There are many challenges in knowledge classification. In biology, every organism falls under a certain hierarchy of classifications, or taxonomy. However, modern knowledge management work can be more demanding. Suppose for example you want to classify your customers by their industry and their field of work, you may end up with many anomalies and surprises.
For example if you want to classify these companies:
- a real estate brokerage company
- a construction company
- a building materials company
Can you see the overlaps between their business? Can you put them under one category? How about if a company is doing a bit of all of these aspects.
The problem becomes evident when you do the classification with a certain goal in mind, such as finding or grouping suppliers or customers with a specific criterion. Then you’ll find some of the items don’t fit any of the categories. Alternatively, you can find categories which are too narrow, or too broad! What can you do in a situation like this?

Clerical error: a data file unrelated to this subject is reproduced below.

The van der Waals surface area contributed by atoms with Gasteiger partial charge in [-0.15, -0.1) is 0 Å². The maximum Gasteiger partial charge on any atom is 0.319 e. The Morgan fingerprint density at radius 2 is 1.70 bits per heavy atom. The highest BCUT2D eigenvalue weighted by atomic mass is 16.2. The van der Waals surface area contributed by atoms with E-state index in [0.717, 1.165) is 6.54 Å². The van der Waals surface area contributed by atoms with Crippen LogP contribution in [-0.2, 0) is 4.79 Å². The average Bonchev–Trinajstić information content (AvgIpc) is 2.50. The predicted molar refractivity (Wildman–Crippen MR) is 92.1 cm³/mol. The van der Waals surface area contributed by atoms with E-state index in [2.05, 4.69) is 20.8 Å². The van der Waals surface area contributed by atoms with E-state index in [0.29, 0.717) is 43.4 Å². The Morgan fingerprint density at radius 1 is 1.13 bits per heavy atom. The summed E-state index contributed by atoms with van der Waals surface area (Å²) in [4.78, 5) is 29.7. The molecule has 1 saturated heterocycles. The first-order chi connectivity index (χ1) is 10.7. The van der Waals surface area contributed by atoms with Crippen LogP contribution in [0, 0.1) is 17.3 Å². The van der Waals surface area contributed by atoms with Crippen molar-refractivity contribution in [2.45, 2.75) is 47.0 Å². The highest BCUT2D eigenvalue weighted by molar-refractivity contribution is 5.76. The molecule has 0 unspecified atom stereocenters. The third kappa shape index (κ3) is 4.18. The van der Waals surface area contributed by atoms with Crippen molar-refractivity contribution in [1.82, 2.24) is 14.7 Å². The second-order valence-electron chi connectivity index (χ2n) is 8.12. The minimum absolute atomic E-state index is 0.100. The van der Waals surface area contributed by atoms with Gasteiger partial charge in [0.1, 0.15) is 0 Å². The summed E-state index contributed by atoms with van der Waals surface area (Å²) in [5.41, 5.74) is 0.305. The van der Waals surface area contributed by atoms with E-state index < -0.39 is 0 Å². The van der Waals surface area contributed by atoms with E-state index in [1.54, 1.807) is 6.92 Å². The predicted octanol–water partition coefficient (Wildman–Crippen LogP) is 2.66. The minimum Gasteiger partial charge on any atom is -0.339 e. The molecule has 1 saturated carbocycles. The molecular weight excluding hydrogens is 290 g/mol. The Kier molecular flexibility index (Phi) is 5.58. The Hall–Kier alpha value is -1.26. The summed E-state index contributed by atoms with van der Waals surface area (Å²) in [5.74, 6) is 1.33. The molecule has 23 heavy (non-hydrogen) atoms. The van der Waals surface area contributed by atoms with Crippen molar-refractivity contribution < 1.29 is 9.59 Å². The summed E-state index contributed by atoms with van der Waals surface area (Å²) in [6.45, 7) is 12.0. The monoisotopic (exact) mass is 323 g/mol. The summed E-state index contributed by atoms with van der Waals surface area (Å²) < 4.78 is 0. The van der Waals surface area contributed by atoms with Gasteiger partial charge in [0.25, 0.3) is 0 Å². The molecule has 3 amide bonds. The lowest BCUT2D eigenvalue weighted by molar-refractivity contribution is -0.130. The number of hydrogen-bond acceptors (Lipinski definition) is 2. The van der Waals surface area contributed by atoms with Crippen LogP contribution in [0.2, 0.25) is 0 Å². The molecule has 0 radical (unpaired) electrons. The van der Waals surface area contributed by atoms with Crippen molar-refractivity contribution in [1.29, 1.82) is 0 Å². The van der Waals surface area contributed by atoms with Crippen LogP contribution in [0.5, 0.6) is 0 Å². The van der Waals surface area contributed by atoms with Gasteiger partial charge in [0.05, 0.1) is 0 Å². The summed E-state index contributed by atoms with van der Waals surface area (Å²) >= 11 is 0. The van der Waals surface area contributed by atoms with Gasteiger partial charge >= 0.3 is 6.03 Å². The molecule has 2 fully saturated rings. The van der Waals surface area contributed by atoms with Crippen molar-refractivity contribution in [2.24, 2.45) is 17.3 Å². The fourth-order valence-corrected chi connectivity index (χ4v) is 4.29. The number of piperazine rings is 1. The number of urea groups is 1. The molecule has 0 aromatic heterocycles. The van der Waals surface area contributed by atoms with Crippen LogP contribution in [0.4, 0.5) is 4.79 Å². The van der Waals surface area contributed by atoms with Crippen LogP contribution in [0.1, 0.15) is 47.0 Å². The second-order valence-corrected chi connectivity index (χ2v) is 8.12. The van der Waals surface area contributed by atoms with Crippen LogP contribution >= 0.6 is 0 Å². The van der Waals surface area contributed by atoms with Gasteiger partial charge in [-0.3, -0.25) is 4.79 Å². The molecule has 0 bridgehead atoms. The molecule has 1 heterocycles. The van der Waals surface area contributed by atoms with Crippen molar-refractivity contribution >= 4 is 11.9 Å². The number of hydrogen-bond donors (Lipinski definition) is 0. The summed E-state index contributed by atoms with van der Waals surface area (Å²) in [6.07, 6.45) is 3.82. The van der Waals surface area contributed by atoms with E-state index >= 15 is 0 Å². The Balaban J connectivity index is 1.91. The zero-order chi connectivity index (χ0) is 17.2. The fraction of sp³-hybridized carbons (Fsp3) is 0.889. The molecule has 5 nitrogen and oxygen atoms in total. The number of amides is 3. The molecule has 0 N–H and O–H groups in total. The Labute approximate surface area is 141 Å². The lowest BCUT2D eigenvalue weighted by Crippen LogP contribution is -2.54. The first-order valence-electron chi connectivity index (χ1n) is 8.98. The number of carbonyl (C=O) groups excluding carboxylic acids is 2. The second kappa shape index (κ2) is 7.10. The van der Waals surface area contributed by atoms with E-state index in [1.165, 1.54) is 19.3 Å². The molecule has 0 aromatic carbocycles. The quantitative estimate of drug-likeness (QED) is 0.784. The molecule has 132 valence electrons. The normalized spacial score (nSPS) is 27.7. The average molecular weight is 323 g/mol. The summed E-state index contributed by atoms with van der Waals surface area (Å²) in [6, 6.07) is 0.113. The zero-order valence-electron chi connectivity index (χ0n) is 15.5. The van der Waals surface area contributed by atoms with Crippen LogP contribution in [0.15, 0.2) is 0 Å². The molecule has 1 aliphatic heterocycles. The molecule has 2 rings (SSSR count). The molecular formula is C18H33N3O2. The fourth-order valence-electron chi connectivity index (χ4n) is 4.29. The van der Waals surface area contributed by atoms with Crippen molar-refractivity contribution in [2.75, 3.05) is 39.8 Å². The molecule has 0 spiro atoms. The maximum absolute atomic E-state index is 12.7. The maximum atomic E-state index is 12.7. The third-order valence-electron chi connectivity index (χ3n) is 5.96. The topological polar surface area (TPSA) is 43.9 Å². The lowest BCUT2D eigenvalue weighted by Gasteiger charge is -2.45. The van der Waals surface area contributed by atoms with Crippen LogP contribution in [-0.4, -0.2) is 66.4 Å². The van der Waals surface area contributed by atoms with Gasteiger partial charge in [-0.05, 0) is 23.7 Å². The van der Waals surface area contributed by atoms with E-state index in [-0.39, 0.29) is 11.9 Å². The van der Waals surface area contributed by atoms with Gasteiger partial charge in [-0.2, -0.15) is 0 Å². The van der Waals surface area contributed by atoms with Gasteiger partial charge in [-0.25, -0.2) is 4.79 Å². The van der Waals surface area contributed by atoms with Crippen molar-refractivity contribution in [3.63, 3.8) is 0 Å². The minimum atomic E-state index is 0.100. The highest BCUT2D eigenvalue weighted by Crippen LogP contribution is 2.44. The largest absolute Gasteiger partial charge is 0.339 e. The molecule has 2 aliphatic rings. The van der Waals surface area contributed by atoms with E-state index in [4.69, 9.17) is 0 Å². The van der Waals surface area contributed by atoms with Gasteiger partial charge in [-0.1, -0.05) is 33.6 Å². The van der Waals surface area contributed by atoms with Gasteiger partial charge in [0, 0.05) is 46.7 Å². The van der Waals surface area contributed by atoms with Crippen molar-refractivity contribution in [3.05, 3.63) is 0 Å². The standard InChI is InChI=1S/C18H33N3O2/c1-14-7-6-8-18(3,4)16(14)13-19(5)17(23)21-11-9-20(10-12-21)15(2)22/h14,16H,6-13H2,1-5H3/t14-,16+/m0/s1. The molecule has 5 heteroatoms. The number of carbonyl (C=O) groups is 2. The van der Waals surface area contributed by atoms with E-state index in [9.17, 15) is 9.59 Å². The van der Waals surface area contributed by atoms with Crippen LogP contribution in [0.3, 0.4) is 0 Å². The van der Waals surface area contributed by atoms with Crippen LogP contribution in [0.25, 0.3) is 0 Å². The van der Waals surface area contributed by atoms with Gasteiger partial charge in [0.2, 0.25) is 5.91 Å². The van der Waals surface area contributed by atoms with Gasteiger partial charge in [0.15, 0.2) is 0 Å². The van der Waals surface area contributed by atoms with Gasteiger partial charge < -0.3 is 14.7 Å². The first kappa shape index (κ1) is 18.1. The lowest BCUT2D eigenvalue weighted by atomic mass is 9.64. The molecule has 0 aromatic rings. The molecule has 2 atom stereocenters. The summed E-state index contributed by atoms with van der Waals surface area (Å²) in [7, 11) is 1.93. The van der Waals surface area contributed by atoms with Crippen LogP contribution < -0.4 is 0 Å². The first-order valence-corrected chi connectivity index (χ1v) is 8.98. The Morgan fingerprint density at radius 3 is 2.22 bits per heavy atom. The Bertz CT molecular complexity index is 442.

The problem with “Other”
First of all, it is important to look into the classification system: that you are aware of all the features and variations in all the items you are classifying. It is important to note that there can be always outliers, which can form the basis of what can be the continuous development of the category system. Imagine that you have a form that gives you a few dropdown options, but none of these apply to you. In this case, you will need to have “other” option. This “other” category is both a challenge and an opportunity.
One of the challenges of “other” category is that it is loosely defined. In addition, we cannot really search something with “other” criteria. However, it can present an opportunity. The opportunity is that when there are more items under “other”, and we collect in a free form text what they are: we can start forming new category structure.
Items falling under multiple categories
This is a duck:
How can you classify it:
- things that fly
- things that swim
In many cases, we want to capture the flying aspect. However, in others we want to capture the swimming aspect. And in many contexts, we are mainly interested in the classification as a domesticated bird, and/or its food value.
Therefore, classification is indeed a difficult problem. No classification can capture all aspects of the item to be classified. The only way is to allow applying multiple classifications to the same item.